Priority 1: e-enabling institutions
“Increasing the numbers of schools, colleges and other providers using technology to improve outcomes for learners and deliver value for money.” Building on the work that Becta undertakes in the next twelve months, we need to take Stephen Heppell’s vision forward and each in our own way make a point of connecting up with each other through informal and formal networks to encourage, collaborate, celebrate and help each other to raise and meet expectations on the use of ICT in education.
Priority 2: Delivering Home Access and improving services for learners and families
“Increasing the numbers of learners able to access learning materials, the school and wider services through technology” Many schools are already technological hubs of their communities. By opening physical and virtual doors to their ICT resources, schools are well placed to take this forward. By opening up provision of cloud-based resources through learning platforms, e-learning and other resources schools are increasingly positioning themselves to lead in supporting their communities through the use of ICT.
Priority 3:Supporting the frontline to achieve savings through technology
“Achieving savings through better procurement, management and interoperability of ICT and improved operational efficiency”. This is possibly the hardest of the “impossible six” to achieve. Again, the key is collaboration. Procurement frameworks and the creation of ICT contracts that meet local needs will need to be well coordinated. Where the motivation is financial, there is greater motivation to collaborate. We can look forward to commercial strategic partnerships, regional procurement frameworks and other entrepreneurial and innovative methods of procuring and achieving interoperability. If the foreseeable future is to be based on personal, portable, wireless, networked, interactive devices then we can expect interesting times indeed.
Priority 4: Propositions to achieve future productivity through new operating models
“Developing propositions to policy makers, local authorities and system leaders on new models” Whether schools become academies, free schools or remain within Local Authorities, new models of operating will emerge. There is much to be excited about, as both educational structures and technologies will change rapidly over the next year. The challenge will be whether or not leadership models respond strongly enough in both reactive and proactive ways.
Priority 5: Supporting leaders and developing system leadership
“Ensuring commitment by education leaders to a strategic vision for technology and its implementation” This priority is inextricably linked to the previous one. To refer back to Stephen Heppell, we need to revisit our grand, strategic visions and focus on autonomy and collaboration.
Priority 6: Organisational delivery and reducing administration costs
“Managing the organisation efficiently, effectively and reducing administrative costs.” The coalition government has stated that it is committed to giving schools more freedom from unnecessary prescription and bureaucracy. ICT will continue to play an important role in the management and administration of schools in increasingly efficient ways.
Becta had established each priority with both one and three year targets. It will be the challenge of schools and other educational providers to take these priorities and reinterpret them after March 2011. By collaborating and contributing to the national and international discourses on ICT in education we can embark on a new era of creativity and innovation in education.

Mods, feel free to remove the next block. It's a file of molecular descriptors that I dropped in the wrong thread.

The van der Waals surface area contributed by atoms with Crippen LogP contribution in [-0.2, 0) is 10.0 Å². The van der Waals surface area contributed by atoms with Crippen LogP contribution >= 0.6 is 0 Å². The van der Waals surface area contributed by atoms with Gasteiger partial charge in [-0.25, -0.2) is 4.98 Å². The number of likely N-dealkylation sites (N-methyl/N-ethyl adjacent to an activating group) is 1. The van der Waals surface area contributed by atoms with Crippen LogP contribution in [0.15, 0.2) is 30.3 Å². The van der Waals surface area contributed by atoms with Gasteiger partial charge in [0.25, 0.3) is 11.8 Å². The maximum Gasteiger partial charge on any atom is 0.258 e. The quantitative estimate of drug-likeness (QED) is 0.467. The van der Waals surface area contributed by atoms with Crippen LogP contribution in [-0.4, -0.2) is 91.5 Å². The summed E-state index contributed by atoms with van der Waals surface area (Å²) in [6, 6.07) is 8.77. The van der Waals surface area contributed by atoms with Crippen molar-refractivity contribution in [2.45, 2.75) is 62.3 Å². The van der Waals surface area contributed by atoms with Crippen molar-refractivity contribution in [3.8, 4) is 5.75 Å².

Following the Alice in the Looking Glass quotation on Six Impossible Things, we would do well to remember what the Sheep said later in the same chapter: “I never put things into people’s hands — that would never do — you must get it for yourself.” Now is the time to start getting things for ourselves. How many impossible things can we dream before breakfast and then make real?
Sherry Turkle’s latest book, Evocative Objects takes the concept of “things we think with” both as its theme and its subtitle. Building upon ideas explored in both her previous landmark books “The Second Self: Computers and the Human Spirit,”published in 1984, and “Life on the Screen: Identity in the Age of the Internet,” from 1995, and also developing the ideas underpinning Seymour Papert’s Mindstorms, Turkle curates a serious of essays that explore how everyday and extraordinary objects can act both as intellectual and emotional catalysts. The essays are provided by talented and creative thinkers, many of whom are associated with MIT where Turkle is Director of the MIT Initiative on Technology and Self. The essays are linked with sometimes ironic and sometimes profound quotations from other authors, amongst whom the French postmodernists are prominent.
Reading the essays is a privileging and moving experience as the authors reveal the nakedness of their evocative objects, exposing the inner thoughts and feelings to these touchstones of material objects including ballet slippers, a vacuum cleaner, a Melbourne tram, a rolling pin and slime mould. Turkle acts as curator to these essays brilliantly, allowing brutal honesty and exposure to the pieces, which often read like private journals. Reading the essays brings both the subject matter and the authors’ thoughts to life, evoking the smell, the mustiness of time, nostalgia, joy, regret, guilt and inspiration.
The essays exude invention and creativity often tinged with sadness or emptiness but always effervescing with the humanity of the writers. These talented people become very ordinary through their evocative objects and this ordinariness becomes extraordinary as layers of meaning are unpeeled to expose the exceptionality and the singularity of the simple, the loved and the mundane. The objects are also often ordinary but become precious and sacred as they expose the intelligence, soul and vocation of their stewards.